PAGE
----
• Cait, such a fantastic letter! I am so happy to hear your words will be stretching to high school classrooms – you are definitely the perfect candidate for this. :) You hit it right on that saving money allows you to design the type of life you want. I will always be fully captivated by the idea that money can lead you to financial freedom when used responsibly. One of the biggest lessons to learn, is what does financial freedom mean in your terms? No need to keep up with the Jones’, or fall into the comparison effect – determine what your financial freedom is and be confident in the ways you are going to get there!

    One of the worst habits I had in high school and college was what I like to refer to as the “$0 balance comfort” – yikes! I was SO used to hovering around the double and single digit range in my checking account that I was actually comfortable with it! That’s because I felt safe since I would receive a new paycheck to replenish my account in just two weeks time from my jobs. This is an incredibly dangerous way of thinking to fall into, and if you can master not having this happen in your high school years you will be far better offer when you enter the “real world.” :)

    • AMAZING point, Alyssa, and one I didn’t even think to consider. High school students: your definition of financial freedom won’t be the same as everyone else’s – and it shouldn’t be! Forget about what everyone else is spending money on. Do what’s best for you, and what will lead you in the direction you want your financial life to go. Yes yes yes. Thanks, Alyssa! :)

  • THIS! Loved this post! Maybe it could have come useful for me 10 years ago. I really should have saved more throughout my teenage years. I have held a job since I was 14 and started out well. I saved money, Mum had an extra account and was in charge of it, when I needed some of the saved money I had to tell her and she would give it to me. Of course I never wanted to tell her what I needed the money for, so I avoided having to take money out of the savings account like the plague loool
    Things though were going downhill when I was around 18 or 19. I was still going to high school, had two student jobs and was friends with a group of grown women who all loved to go to concerts of ours favorite bands. All of my money was spent on going to concerts. I wasn’t necessarily trying to compete with my friends who had a full paying job (!) and went to 50-60 concerts a year because I knew I couldn’t but I sure as hell did try to keep up! Don’t get me wrong it was a lot of fun and we made some great memories and mostly I just went to the concerts to see my friends but in between the tickets, gas and all the extras those were very extremly costly meet ups. In retrospective I should have said “no” more often and saved the money instead. Living from paycheck to paycheck and often so close to a negative balance often gave me anxiety. From my personal experience peer pressure is the biggest hurdle during teenage years. This whole age is so hard and confusing, I am glad, I left that behind me. Really don’t want to go back again looool But for all you teenagers reading this, my pieces of advice: try a written budget, just for a few months, stick to it and see how it goes. Write down everything you buy. To the very last penny. Learn to decide between wants and needs. Yeah, I know it’s cute but do you really need it? Think about how long you have to work for this to be able to buy it. Oh and don’t buy stuff on “buy now, pay later”. I had a friend who owned H&M 600€ for freakin’ clothes. Please don’t be that kind of stupid ;)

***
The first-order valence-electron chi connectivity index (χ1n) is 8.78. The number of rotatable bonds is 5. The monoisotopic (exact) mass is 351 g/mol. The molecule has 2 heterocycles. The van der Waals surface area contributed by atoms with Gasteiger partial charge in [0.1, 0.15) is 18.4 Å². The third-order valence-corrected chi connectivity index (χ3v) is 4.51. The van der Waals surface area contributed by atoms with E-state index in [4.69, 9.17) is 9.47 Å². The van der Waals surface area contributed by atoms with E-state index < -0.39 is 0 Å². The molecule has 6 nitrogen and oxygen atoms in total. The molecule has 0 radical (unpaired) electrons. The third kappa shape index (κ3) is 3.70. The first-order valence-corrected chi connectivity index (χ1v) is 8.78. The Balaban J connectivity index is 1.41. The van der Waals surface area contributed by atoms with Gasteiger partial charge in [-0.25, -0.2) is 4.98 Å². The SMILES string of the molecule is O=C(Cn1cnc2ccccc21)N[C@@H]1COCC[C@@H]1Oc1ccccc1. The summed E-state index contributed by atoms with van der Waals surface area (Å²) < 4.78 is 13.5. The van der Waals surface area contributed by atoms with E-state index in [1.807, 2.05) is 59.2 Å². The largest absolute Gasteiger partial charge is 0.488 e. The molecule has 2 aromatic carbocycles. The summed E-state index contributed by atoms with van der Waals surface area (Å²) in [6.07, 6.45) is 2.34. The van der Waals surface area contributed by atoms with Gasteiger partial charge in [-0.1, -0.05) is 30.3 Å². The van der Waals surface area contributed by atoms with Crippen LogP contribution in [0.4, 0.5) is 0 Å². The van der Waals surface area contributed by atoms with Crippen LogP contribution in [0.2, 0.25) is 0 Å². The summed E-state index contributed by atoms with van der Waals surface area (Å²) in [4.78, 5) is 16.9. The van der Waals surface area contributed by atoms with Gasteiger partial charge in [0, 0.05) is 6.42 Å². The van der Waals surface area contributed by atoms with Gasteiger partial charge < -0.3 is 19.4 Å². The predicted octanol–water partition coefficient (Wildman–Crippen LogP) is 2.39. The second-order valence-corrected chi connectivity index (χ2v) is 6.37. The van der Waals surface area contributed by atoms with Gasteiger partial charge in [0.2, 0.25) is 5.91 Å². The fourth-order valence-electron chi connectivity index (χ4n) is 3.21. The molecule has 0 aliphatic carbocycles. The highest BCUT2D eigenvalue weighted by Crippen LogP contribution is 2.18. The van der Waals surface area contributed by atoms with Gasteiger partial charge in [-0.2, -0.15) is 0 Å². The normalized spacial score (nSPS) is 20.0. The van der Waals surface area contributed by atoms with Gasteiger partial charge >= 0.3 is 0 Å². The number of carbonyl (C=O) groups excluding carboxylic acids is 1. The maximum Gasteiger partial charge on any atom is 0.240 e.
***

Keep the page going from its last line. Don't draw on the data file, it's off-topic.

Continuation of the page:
• Sie sind auch aus Deutschland! Faszinierend, was man im Internet doch für Leute trifft :)
      Dass zwei Deutsche auf einer kanadischen Seite landen und den gleichen Beitrag kommentieren…
      Ich glaube auch, dass die Balance am wichtigsten ist. Für Spaß mit Freunden kann man immer mal wieder etwas ausgeben, wenn auch nicht jede Woche. Aber Kleider muss man nur ersetzen, wenn sie nicht mehr gut sind. Immer nach der neuesten Mode zu gehen, ist nicht gut für einen schmalen Geldbeutel.

    • That’s another good reminder, Jenny. Peer pressure is something we struggle with in high school, yes, but it’s also something we can experience throughout our entire lives. It’s not easy living a “counter-cultural” life and doing what other people don’t… but if it’ll help you reach financial freedom sooner, it’s worth it! Stick it out. :)